WSJ.com's Opinion Journal has posted an article by Jeffrey Lord criticizing Mitt Romney for having a passion for data without a passion for principle. Whether you agree with Lord about Romney or not, we must all agree that he raises a significant point. One important lesson we must all learn is that "facts" do not give us wisdom. "Data" cannot tell us what to think or what to do in any given situation. Bare statistics on a page cannot tell us what ought to be done. That word "ought" is important here, for it shows us that every decision made and action taken includes a moral component. That moral component will always include moral commitments or principles. If a man does not have a sharp moral vision, he will always be wandering hither and yon in a forest of facts.
I want to take this point and apply it to the work of the church. I fear that many church leaders look at the latest polls, studies, and research, and unthinkingly transmute these things into some kind of imperatives for action. If Barna research says that young adults are forsaking traditional church structures, then that must mean that we should find non-traditional structures to reach them. If Lifeway research says two-thirds of young adults between 18 and 22 drop out from church for at least a year, then that must mean that we have to find new ways to reach the college demographic. And so on and so forth.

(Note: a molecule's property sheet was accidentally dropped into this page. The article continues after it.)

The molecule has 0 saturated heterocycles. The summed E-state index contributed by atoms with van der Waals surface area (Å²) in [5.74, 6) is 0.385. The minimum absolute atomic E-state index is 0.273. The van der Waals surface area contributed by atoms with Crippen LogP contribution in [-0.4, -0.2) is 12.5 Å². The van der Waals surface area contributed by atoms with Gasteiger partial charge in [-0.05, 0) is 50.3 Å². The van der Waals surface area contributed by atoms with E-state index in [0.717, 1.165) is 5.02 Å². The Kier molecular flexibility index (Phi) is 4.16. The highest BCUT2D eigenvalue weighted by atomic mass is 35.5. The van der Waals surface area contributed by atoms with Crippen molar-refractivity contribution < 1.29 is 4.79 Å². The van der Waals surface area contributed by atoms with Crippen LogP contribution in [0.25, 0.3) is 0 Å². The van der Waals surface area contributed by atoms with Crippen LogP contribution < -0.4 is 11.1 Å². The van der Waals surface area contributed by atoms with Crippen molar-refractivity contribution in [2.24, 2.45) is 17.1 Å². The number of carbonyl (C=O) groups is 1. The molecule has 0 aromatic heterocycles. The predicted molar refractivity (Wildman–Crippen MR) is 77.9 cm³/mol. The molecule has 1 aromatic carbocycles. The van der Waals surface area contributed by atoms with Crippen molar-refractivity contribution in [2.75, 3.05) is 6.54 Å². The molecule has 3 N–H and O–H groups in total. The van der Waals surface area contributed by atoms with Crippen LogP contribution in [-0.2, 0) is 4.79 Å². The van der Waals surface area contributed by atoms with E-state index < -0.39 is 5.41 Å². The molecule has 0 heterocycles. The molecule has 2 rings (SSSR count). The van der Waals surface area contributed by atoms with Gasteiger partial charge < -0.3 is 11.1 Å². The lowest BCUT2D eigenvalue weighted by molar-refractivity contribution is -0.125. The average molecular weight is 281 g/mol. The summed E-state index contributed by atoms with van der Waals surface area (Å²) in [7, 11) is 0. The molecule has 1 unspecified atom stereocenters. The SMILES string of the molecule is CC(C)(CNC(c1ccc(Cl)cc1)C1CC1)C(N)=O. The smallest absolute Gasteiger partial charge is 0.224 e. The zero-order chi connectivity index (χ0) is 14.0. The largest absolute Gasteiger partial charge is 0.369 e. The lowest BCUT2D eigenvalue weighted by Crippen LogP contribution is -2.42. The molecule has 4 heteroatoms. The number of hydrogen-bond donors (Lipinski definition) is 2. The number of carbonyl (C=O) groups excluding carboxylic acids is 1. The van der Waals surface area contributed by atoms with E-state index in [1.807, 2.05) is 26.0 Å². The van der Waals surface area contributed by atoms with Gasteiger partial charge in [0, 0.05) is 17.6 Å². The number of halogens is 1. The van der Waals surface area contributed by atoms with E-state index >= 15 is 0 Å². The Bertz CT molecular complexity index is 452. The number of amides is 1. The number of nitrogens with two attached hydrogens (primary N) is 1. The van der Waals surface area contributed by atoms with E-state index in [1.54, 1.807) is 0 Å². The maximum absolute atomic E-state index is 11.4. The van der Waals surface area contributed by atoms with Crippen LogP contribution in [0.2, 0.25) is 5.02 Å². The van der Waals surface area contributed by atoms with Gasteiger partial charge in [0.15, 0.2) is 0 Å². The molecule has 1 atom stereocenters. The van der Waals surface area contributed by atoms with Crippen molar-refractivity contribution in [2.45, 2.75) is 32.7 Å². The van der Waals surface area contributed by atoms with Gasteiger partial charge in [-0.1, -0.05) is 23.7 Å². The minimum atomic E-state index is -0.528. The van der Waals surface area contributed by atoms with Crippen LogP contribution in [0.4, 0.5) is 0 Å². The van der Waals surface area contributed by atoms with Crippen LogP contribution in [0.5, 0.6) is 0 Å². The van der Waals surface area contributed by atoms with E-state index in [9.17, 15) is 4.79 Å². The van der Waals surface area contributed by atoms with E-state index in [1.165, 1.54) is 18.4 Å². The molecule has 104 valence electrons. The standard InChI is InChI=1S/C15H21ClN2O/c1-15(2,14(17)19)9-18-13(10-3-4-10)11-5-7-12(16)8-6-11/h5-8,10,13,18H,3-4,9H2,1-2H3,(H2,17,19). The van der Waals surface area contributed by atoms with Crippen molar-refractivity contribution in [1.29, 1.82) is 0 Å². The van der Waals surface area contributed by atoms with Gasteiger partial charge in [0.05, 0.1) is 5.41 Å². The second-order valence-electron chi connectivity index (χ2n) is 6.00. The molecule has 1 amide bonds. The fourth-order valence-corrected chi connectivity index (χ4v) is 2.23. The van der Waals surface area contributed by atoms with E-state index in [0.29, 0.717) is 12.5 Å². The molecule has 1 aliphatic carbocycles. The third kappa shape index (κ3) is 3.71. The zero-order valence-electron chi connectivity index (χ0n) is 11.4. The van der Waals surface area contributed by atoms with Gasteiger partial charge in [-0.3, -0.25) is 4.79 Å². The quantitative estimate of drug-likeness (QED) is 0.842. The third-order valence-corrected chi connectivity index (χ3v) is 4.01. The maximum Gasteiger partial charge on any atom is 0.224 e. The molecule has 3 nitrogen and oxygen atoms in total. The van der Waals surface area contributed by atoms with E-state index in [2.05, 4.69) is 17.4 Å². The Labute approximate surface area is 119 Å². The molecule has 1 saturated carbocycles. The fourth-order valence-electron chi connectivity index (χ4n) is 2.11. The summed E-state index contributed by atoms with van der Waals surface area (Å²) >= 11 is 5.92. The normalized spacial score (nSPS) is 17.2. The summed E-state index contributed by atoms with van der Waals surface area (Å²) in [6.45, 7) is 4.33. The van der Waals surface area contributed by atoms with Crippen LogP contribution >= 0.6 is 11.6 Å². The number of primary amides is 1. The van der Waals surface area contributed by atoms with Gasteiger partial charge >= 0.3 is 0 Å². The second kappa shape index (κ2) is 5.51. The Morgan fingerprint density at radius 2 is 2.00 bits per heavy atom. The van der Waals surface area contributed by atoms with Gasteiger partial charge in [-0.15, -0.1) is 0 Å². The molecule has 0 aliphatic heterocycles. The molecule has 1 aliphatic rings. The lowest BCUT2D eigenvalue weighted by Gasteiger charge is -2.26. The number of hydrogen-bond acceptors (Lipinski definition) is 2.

My response is, Oh really? Why must the data mean that? The data actually means nothing of the sort. It is actually our own moral vision which determines how we will use the data. This is why we need Christian leaders who are deeply imbued with a biblical perspective on everything. We need men who are widely acquainted with history and humanity and not captive to the fads of the moment. We need men with more than education in the facts and techniques; we need men with wisdom. Men (especially young men) with narrow minds who think they are being so relevant by following all the latest studies and the latest cultural trends are some of the most disintegrating factors in our churches. In the hands of a barbarian, "just the facts" are potent weapons of destruction.